Every once in a while I discover a marketing or creativity resource that is particularly resonant. These are the personalities, books, images and technologies that rise above the noise to convey something meaningful, extraordinary and inspiring.
So I’ve decided to share them here in a recurring series called “Recommended:”
Kicking things off is my review of a remarkable new book by pioneering psychologist and MacArthur “genius” Angela Duckworth, Grit: The Power of Passion and Perseverance.
Too many of us, it seems, give up far too early and far too often. No Grit. (Take this brief quiz to determine how gritty you are.)
“To be gritty is to keep putting one foot in front of the other,” says Duckworth. “To be gritty is to hold fast to an interesting and purposeful goal. To be gritty is to invest, day after week after year, in challenging practice. To be gritty is to fall down seven times and rise eight.”
Passion is a critical component of Grit, more important than skill or talent. Research cited in the book contends that the minimal talent needed to succeed is lower than most people think. Perseverance matters more.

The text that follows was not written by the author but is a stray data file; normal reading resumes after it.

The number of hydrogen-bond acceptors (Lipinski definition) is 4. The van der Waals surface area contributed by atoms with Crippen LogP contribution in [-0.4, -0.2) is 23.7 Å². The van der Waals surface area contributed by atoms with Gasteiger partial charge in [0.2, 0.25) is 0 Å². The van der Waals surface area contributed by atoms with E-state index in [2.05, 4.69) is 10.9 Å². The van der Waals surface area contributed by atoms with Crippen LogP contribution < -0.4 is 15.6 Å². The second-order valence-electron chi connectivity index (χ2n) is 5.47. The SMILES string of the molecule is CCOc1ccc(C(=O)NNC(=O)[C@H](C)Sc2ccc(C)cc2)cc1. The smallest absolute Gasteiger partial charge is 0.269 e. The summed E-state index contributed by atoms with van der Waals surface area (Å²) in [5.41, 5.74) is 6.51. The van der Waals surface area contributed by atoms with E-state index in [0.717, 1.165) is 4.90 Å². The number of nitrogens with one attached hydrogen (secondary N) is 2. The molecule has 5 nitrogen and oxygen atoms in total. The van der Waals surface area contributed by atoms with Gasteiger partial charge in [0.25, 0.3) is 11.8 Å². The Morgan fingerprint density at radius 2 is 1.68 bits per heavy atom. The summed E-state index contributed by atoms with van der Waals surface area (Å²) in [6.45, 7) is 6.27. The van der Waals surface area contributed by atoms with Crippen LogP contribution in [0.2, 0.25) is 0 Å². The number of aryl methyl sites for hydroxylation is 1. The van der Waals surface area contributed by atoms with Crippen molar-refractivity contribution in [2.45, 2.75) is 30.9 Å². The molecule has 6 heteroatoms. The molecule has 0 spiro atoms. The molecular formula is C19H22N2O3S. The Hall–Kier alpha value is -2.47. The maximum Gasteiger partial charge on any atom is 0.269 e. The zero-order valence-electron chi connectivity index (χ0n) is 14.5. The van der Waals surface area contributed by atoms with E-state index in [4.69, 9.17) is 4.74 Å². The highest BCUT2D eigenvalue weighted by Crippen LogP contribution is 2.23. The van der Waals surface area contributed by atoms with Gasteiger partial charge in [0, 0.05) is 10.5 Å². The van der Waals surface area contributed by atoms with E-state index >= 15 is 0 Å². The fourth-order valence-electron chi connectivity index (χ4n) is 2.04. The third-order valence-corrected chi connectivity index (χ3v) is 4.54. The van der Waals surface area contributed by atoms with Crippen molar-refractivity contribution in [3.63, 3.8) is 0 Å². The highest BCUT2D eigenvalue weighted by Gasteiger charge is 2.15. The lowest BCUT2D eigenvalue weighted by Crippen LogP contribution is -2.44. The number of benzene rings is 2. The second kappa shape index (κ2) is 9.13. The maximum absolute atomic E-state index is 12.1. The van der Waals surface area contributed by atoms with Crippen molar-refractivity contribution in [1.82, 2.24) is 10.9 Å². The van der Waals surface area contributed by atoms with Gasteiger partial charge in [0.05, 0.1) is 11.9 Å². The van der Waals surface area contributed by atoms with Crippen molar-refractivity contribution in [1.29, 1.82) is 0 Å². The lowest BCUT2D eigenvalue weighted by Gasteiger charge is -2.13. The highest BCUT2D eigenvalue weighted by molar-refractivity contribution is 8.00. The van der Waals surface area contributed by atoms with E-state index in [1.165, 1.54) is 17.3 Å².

Without continuous effort, talent is nothing more than unmet potential; nothing beyond what could have been. But with effort, talent becomes skill; effort makes skill productive.
Duckworth’s research has led her to the conclusion that Grit has four components: interest, practice, purpose and hope.
According to the meta-analysis of 60 studies conducted over the past 60 years, employees whose personal interests fit with their occupations do their jobs better, are more helpful to their co-workers, and stay at their jobs longer. Of course, just because a person loves something doesn’t mean he or she will excel at it. Many of the Grit paragons interviewed by Duckworth spent years exploring several different interests before discovering the one that eventually came to occupy all of their waking thoughts.
Numerous interviews of Grit paragons revealed that they are all committed to continuous improvement. There are no exceptions. This continuous improvement leads to a gradual improvement of their skills over years.
The third component of Grit is purpose, the desire to contribute to the well being of others. If Grit starts with a relatively self-orientated interest to which self-disciplined practice is added, the end point is integrating that work with an other-centered purpose. “The long days and evenings of toil, the setbacks and disappointments and struggle, the sacrifice – all this is worth it because, ultimately, their efforts pay dividends to other people,” says Duckworth.
The final component of Grit is hope, the expectation that our own efforts can improve our future. The hope that creates Grit has nothing to do with luck, so failure is a cue to try harder, rather than confirmation that one lacks ability.
Duckworth’s book is solidly researched and highly motivational. It is an empowering read that puts forth its ideas clearly and logically. Explore it with intention, and it can be transformative.